One perceived important signature of the "ideal" glass transition and of the complex fluid nature of glass-forming liquids remains the apparent divergence of the dynamics at temperatures above zero Kelvin. Recently, however, this perception has been increasingly challenged both through experiment, large scale data analysis, and in some new theories of the dynamics of glass forming systems. Here we summarize early evidence suggesting that time scales actually do not diverge in glasses that are aged into equilibrium, perhaps 15 °C below the conventional glass transition temperature Tg. We then show novel results from an extremely densified glass - 20 million year old Dominican amber - in which we were able to obtain the upper bounds to the relaxation times at temperatures below the glass transition temperature through a step-wise temperature scan in which the stress relaxation response of the amber was measured both below and above the fictive temperature Tf. We find that in the case of the upper bound responses at T > Tf, there is a strong deviation of the response from the Super-Arrhenius Vogel-Fulcher-Tammann (VFT) extrapolation and this persists to the fictive temperature which is some 43.6 °C below Tg. Evidence is also presented suggesting that different dynamic properties may deviate from the VFT extrapolation differently and challenges for future measurement are presented.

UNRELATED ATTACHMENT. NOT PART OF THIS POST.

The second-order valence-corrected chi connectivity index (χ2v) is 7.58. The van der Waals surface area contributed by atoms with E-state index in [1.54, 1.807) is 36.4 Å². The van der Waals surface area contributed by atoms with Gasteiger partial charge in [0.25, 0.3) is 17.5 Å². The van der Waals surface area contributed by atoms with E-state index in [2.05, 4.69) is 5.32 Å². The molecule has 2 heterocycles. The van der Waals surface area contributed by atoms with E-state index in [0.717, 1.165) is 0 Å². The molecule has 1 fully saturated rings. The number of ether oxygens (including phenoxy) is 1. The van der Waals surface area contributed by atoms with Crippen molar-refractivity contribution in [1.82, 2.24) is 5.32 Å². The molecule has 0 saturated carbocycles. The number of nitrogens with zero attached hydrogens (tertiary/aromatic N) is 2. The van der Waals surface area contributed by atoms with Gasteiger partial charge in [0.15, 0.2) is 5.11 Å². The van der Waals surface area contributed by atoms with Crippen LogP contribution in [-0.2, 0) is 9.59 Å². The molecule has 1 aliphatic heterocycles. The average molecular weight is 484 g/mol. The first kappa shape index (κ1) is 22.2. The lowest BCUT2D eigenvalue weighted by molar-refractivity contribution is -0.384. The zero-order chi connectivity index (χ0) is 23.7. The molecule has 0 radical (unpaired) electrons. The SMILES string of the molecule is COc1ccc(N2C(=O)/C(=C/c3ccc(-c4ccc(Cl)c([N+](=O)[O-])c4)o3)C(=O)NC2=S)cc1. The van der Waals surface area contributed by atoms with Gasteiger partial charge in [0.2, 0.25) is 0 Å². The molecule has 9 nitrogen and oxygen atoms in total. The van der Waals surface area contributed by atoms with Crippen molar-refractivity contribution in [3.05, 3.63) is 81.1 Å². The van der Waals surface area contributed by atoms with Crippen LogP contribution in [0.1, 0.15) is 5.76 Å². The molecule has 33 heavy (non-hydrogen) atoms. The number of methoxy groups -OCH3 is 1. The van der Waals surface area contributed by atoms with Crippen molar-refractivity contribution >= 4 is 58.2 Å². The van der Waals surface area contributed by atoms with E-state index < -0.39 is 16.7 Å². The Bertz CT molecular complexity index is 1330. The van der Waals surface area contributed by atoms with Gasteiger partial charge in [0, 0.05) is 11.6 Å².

- Glass transition
- Low fictive temperature glass
- Time-scale divergence